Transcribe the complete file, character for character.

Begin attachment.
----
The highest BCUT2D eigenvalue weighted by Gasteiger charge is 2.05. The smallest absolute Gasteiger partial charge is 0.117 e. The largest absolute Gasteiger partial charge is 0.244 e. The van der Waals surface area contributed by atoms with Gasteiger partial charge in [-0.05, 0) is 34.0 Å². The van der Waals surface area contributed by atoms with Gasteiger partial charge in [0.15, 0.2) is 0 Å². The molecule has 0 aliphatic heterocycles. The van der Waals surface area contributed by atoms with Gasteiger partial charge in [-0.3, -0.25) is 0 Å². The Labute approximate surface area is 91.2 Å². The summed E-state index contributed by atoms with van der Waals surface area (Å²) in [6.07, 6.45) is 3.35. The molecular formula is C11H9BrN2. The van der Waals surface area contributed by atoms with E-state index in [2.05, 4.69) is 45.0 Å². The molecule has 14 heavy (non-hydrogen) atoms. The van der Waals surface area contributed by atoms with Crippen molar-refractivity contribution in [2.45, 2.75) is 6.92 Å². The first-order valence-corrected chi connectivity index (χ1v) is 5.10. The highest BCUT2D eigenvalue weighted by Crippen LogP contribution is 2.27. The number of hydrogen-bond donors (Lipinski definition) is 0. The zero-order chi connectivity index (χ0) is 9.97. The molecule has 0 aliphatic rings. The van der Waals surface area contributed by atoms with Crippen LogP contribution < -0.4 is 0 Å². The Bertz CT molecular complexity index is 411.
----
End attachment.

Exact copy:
The highest BCUT2D eigenvalue weighted by Gasteiger charge is 2.05. The smallest absolute Gasteiger partial charge is 0.117 e. The largest absolute Gasteiger partial charge is 0.244 e. The van der Waals surface area contributed by atoms with Gasteiger partial charge in [-0.05, 0) is 34.0 Å². The van der Waals surface area contributed by atoms with Gasteiger partial charge in [0.15, 0.2) is 0 Å². The molecule has 0 aliphatic heterocycles. The van der Waals surface area contributed by atoms with Gasteiger partial charge in [-0.3, -0.25) is 0 Å². The Labute approximate surface area is 91.2 Å². The summed E-state index contributed by atoms with van der Waals surface area (Å²) in [6.07, 6.45) is 3.35. The molecular formula is C11H9BrN2. The van der Waals surface area contributed by atoms with E-state index in [2.05, 4.69) is 45.0 Å². The molecule has 14 heavy (non-hydrogen) atoms. The van der Waals surface area contributed by atoms with Crippen molar-refractivity contribution in [2.45, 2.75) is 6.92 Å². The first-order valence-corrected chi connectivity index (χ1v) is 5.10. The highest BCUT2D eigenvalue weighted by Crippen LogP contribution is 2.27. The number of hydrogen-bond donors (Lipinski definition) is 0. The zero-order chi connectivity index (χ0) is 9.97. The molecule has 0 aliphatic rings. The van der Waals surface area contributed by atoms with Crippen LogP contribution < -0.4 is 0 Å². The Bertz CT molecular complexity index is 411.